The organ procurement organization (OPO) embraced mission-focused innovation and partnership to save lives through organ and tissue donation amid the pandemic
As we enter a new year, LifeCenter Northwest extends its deepest gratitude to the organ and tissue donors, and their families, who made 2020 a year of second chances for thousands of others. Together, we offered hope in a year of uncertainty by helping to save and heal lives through donation and transplantation. Thanks to the generosity of 298 donor heroes in our region, 861 organs were transplanted last year – saving 813 lives. In addition, 647 donors provided healing tissue allografts for patients around the world.
LifeCenter Northwest was prepared to honor donors’ wishes amid the COVID-19 pandemic.
Prior to the onset of public shutdowns, the organization implemented infectious disease risk assessments by partnering with specialist Dr. Ajit Limaye and the University of Washington Medical Center in Seattle for case consultation and testing of organ donors. This innovative practice made rapid donor testing and disease consultation readily available to address the risk of coronavirus infection and ensure the safety and quality of organs to transplant patients.
“Our ability to put together this program that allowed for rapid, real-time testing of both the donor and the recipient allowed transplant surgeons and transplant teams to feel comfortable,” says Dr. Ajit Limaye, director of the Solid Organ Transplant Infectious Disease Program at the University of Washington.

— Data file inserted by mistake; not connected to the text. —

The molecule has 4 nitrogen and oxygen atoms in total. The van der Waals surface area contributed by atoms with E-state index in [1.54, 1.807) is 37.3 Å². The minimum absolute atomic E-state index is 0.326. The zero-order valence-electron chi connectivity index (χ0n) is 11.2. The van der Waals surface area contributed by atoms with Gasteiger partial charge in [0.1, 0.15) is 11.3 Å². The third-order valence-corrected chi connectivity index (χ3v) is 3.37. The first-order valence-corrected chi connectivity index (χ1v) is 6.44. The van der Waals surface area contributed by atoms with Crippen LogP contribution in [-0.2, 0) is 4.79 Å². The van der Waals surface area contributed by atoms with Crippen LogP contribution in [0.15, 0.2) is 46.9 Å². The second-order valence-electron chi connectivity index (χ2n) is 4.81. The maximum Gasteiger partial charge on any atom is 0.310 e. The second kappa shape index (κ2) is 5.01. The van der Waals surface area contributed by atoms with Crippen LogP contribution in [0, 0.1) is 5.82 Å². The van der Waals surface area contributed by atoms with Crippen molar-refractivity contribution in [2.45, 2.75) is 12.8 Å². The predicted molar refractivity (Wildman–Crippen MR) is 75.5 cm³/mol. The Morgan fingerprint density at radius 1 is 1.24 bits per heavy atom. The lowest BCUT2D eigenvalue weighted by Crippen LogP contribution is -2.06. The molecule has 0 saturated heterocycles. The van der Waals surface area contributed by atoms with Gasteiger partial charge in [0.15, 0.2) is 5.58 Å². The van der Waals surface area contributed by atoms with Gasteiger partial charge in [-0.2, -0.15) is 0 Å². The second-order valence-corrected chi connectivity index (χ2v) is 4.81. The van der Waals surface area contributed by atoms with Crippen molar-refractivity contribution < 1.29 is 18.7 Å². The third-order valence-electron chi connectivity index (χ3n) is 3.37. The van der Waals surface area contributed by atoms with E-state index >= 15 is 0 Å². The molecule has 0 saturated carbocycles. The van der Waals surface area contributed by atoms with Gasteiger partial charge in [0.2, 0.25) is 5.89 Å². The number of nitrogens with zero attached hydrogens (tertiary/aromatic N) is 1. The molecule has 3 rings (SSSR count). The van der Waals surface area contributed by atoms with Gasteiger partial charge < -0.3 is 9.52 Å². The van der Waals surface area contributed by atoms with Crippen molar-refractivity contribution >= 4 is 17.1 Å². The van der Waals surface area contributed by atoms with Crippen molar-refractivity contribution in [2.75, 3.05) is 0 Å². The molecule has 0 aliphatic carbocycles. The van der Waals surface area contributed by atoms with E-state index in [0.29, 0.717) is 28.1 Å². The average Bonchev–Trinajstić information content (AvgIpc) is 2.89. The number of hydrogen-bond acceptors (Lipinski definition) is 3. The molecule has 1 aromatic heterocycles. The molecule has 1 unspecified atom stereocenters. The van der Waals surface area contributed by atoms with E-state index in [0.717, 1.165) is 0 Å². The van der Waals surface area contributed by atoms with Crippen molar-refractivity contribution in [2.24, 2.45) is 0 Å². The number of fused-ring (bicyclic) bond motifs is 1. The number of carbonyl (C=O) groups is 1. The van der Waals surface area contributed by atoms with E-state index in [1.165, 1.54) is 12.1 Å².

A missed opportunity in organ donation puts lives at risk.
LifeCenter Northwest remained at the forefront of advancing organ and tissue donation. The OPO facilitated its first heart recovery from a donor after circulatory death during the public health crisis – at the time, this procedure was one of only 50 of its kind in the nation’s history. In addition, and despite the fact that several tissue processing centers had suspended operations due to COVID-19, LifeCenter Northwest leveraged its diverse partnerships and continued to facilitate tissue donations that will be used to replace heart valves, repair ligaments, treat burns, and heal bone and joint injuries.
Furthermore, when commercial travel was reduced by 70 percent in the region, a LifeCenter Northwest employee provided unprecedented door-to-door service to facilitate the donation and transport of kidneys from a one-month-old donor. This precious gift was personally escorted from Seattle by commercial flight and taxi to an out-of-state transplant center to ensure a safe arrival. This special effort enabled the grieving family to make a meaningful decision and offer the gift of life to another child in need.
“We are grateful to the donors and their families for their generosity and courage, who despite their loss, chose to give life to others,” says Kevin O’Connor, CEO of LifeCenter Northwest. “Our ability to steward these gifts during a pandemic is the direct result of our talented and resilient staff, who collaborate with hospitals, counsel and console donor families in their darkest moments, and partner with the larger medical community throughout the region.”
According to the United Network for Organ Sharing (UNOS), there are more than 108,000 patients on the nation’s organ transplant waiting list, with more than 2,220 of these patients residing in our region as of Jan. 1, 2021.
“The opportunity to make a profound difference for people awaiting a life-saving transplant motivates us each day, but there is still much work to be done,” says O’Connor. “Our resolve to help others has only strengthened amid the challenges of this pandemic. We will never stop working to improve our services so that we can save more lives and keep more families together.”